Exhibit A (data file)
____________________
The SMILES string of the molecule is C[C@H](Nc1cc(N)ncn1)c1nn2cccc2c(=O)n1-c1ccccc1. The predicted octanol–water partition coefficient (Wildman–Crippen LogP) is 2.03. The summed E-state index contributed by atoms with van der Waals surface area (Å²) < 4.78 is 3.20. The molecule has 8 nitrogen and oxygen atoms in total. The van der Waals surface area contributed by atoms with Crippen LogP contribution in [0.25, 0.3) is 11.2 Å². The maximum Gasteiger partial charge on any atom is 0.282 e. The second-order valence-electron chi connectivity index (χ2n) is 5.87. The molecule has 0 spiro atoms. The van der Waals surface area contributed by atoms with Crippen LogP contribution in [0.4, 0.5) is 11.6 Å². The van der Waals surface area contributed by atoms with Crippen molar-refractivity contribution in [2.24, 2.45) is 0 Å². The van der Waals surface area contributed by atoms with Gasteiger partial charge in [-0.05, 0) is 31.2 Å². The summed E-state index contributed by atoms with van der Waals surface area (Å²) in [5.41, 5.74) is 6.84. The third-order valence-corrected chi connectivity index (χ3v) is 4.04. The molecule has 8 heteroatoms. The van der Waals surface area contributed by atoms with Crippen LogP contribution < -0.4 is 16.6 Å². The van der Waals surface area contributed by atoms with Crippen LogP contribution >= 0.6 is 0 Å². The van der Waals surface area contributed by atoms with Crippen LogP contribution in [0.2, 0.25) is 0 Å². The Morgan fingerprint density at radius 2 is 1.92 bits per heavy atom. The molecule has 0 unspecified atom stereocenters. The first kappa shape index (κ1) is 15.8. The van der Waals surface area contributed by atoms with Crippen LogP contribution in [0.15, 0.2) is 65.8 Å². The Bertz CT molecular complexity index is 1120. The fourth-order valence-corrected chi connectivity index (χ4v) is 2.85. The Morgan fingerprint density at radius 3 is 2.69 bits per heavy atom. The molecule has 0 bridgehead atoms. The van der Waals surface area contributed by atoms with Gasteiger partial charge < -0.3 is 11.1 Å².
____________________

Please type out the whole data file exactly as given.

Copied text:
The SMILES string of the molecule is C[C@H](Nc1cc(N)ncn1)c1nn2cccc2c(=O)n1-c1ccccc1. The predicted octanol–water partition coefficient (Wildman–Crippen LogP) is 2.03. The summed E-state index contributed by atoms with van der Waals surface area (Å²) < 4.78 is 3.20. The molecule has 8 nitrogen and oxygen atoms in total. The van der Waals surface area contributed by atoms with Crippen LogP contribution in [0.25, 0.3) is 11.2 Å². The maximum Gasteiger partial charge on any atom is 0.282 e. The second-order valence-electron chi connectivity index (χ2n) is 5.87. The molecule has 0 spiro atoms. The van der Waals surface area contributed by atoms with Crippen LogP contribution in [0.4, 0.5) is 11.6 Å². The van der Waals surface area contributed by atoms with Crippen molar-refractivity contribution in [2.24, 2.45) is 0 Å². The van der Waals surface area contributed by atoms with Gasteiger partial charge in [-0.05, 0) is 31.2 Å². The summed E-state index contributed by atoms with van der Waals surface area (Å²) in [5.41, 5.74) is 6.84. The third-order valence-corrected chi connectivity index (χ3v) is 4.04. The molecule has 8 heteroatoms. The van der Waals surface area contributed by atoms with Crippen LogP contribution < -0.4 is 16.6 Å². The van der Waals surface area contributed by atoms with Crippen LogP contribution >= 0.6 is 0 Å². The van der Waals surface area contributed by atoms with Crippen LogP contribution in [0.2, 0.25) is 0 Å². The Morgan fingerprint density at radius 2 is 1.92 bits per heavy atom. The molecule has 0 unspecified atom stereocenters. The first kappa shape index (κ1) is 15.8. The van der Waals surface area contributed by atoms with Crippen LogP contribution in [0.15, 0.2) is 65.8 Å². The Bertz CT molecular complexity index is 1120. The fourth-order valence-corrected chi connectivity index (χ4v) is 2.85. The Morgan fingerprint density at radius 3 is 2.69 bits per heavy atom. The molecule has 0 bridgehead atoms. The van der Waals surface area contributed by atoms with Gasteiger partial charge < -0.3 is 11.1 Å².